For illustration, let's pretend that the time struct just has two numbers for each clock. I first call time.Now and get start = {wall: A, mono: B}. I then compute the time I want to wake up by adding 5 units to start: wakeup = {wall: A+5, mono: B+5}. I then sleep, and then call time.Now. But now, I get curr = {wall: A', mono: B'} such that A' - A != B' - B. And eventually, after several iterations, I'll have a curr such that B' > B+5 but A' < A+5 --- or, in other words:

!curr.Before(wake) && curr.UnixNano() < wake.UnixNano()

I reproduced the problem in C by reproducing how Go uses clock_gettime. So the bug (assuming we agree this is a bug) is in how Go uses clock_gettime. In fact, it seems this problem was anticipated in the design doc (https://github.com/golang/proposal/blob/master/design/12914-monotonic.md):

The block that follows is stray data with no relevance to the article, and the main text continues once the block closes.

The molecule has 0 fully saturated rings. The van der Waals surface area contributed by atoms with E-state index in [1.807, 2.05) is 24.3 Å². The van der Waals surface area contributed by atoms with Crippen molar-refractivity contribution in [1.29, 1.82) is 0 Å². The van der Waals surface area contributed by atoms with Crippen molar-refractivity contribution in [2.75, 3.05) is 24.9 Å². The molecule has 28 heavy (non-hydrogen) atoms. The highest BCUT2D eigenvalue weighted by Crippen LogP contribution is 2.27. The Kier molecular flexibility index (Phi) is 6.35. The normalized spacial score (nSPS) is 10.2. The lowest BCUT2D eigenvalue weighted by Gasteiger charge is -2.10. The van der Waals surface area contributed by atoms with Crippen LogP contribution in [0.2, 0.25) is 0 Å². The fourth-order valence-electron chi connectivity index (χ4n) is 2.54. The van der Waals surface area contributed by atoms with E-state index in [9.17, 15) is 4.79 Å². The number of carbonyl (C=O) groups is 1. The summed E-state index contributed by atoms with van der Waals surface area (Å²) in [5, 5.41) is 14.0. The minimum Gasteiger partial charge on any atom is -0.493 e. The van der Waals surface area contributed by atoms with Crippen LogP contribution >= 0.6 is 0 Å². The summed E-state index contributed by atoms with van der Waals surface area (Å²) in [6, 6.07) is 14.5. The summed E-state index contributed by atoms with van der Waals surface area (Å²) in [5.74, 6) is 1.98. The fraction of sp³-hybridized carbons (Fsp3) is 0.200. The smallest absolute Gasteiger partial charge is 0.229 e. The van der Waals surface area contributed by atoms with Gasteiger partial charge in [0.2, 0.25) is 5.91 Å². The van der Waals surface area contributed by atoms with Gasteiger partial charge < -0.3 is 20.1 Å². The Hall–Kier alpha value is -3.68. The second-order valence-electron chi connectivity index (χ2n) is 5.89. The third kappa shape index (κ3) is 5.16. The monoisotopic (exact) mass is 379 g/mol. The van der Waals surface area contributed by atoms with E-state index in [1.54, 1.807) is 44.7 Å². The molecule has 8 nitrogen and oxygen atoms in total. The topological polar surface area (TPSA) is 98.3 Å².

Precision: In general, operating systems provide different system operations to read the wall clock
and the monotonic clock, so the implementation of time.Now must read both in sequence. Time
will advance between the calls, with the effect that even in the absence of clock resets, t.Sub(u)
(using monotonic clock readings) and t.AddDate(0,0,0).Sub(u) (using wall clock readings) will
differ slightly. Since both cases are subtracting times obtained time.Now, both results are arguably
correct: any discrepancy is necessarily less than the overhead of the calls to time.Now. This
discrepancy only arises if code actively looks for it, by doing the subtraction or comparison both
ways. In the survey of extant Go code (see Appendix below), we found no such code that would
detect this discrepancy.

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ianlancetaylor commented Sep 7, 2018

Thanks for the explanation.

I don't see how Go could use clock_gettime in any other way, so I don't see any way to fix this. Really the only thing that comes to mind is a kernel call that returns both kinds of time with consistent values.